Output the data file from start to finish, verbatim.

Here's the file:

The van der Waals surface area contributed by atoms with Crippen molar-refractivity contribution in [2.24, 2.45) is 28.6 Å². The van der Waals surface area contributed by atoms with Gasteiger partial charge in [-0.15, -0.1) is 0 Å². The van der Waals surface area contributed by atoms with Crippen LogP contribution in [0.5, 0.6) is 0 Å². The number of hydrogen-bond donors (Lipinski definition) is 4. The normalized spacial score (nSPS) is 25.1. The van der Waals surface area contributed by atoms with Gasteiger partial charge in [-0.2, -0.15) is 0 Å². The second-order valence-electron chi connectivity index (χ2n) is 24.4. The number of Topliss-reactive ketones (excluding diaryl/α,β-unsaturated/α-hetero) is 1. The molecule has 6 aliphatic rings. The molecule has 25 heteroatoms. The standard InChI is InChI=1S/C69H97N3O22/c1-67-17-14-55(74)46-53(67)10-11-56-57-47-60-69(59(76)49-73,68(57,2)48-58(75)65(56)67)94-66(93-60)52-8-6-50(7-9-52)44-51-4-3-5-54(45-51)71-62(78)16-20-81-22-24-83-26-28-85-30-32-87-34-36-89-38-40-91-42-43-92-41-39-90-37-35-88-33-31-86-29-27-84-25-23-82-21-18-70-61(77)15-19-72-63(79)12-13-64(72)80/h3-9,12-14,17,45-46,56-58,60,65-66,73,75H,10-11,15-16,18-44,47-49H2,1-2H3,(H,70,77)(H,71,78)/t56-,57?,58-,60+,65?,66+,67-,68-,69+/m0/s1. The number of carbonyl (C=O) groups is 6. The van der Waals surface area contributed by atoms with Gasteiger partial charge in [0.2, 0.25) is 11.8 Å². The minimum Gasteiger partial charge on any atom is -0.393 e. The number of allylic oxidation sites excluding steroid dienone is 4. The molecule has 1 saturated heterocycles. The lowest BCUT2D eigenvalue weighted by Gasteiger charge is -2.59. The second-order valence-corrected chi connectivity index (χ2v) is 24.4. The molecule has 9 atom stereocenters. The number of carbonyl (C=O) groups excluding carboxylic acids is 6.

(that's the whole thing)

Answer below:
The van der Waals surface area contributed by atoms with Crippen molar-refractivity contribution in [2.24, 2.45) is 28.6 Å². The van der Waals surface area contributed by atoms with Gasteiger partial charge in [-0.15, -0.1) is 0 Å². The van der Waals surface area contributed by atoms with Crippen LogP contribution in [0.5, 0.6) is 0 Å². The number of hydrogen-bond donors (Lipinski definition) is 4. The normalized spacial score (nSPS) is 25.1. The van der Waals surface area contributed by atoms with Gasteiger partial charge in [-0.2, -0.15) is 0 Å². The second-order valence-electron chi connectivity index (χ2n) is 24.4. The number of Topliss-reactive ketones (excluding diaryl/α,β-unsaturated/α-hetero) is 1. The molecule has 6 aliphatic rings. The molecule has 25 heteroatoms. The standard InChI is InChI=1S/C69H97N3O22/c1-67-17-14-55(74)46-53(67)10-11-56-57-47-60-69(59(76)49-73,68(57,2)48-58(75)65(56)67)94-66(93-60)52-8-6-50(7-9-52)44-51-4-3-5-54(45-51)71-62(78)16-20-81-22-24-83-26-28-85-30-32-87-34-36-89-38-40-91-42-43-92-41-39-90-37-35-88-33-31-86-29-27-84-25-23-82-21-18-70-61(77)15-19-72-63(79)12-13-64(72)80/h3-9,12-14,17,45-46,56-58,60,65-66,73,75H,10-11,15-16,18-44,47-49H2,1-2H3,(H,70,77)(H,71,78)/t56-,57?,58-,60+,65?,66+,67-,68-,69+/m0/s1. The number of carbonyl (C=O) groups is 6. The van der Waals surface area contributed by atoms with Gasteiger partial charge in [0.2, 0.25) is 11.8 Å². The minimum Gasteiger partial charge on any atom is -0.393 e. The number of allylic oxidation sites excluding steroid dienone is 4. The molecule has 1 saturated heterocycles. The lowest BCUT2D eigenvalue weighted by Gasteiger charge is -2.59. The second-order valence-corrected chi connectivity index (χ2v) is 24.4. The molecule has 9 atom stereocenters. The number of carbonyl (C=O) groups excluding carboxylic acids is 6.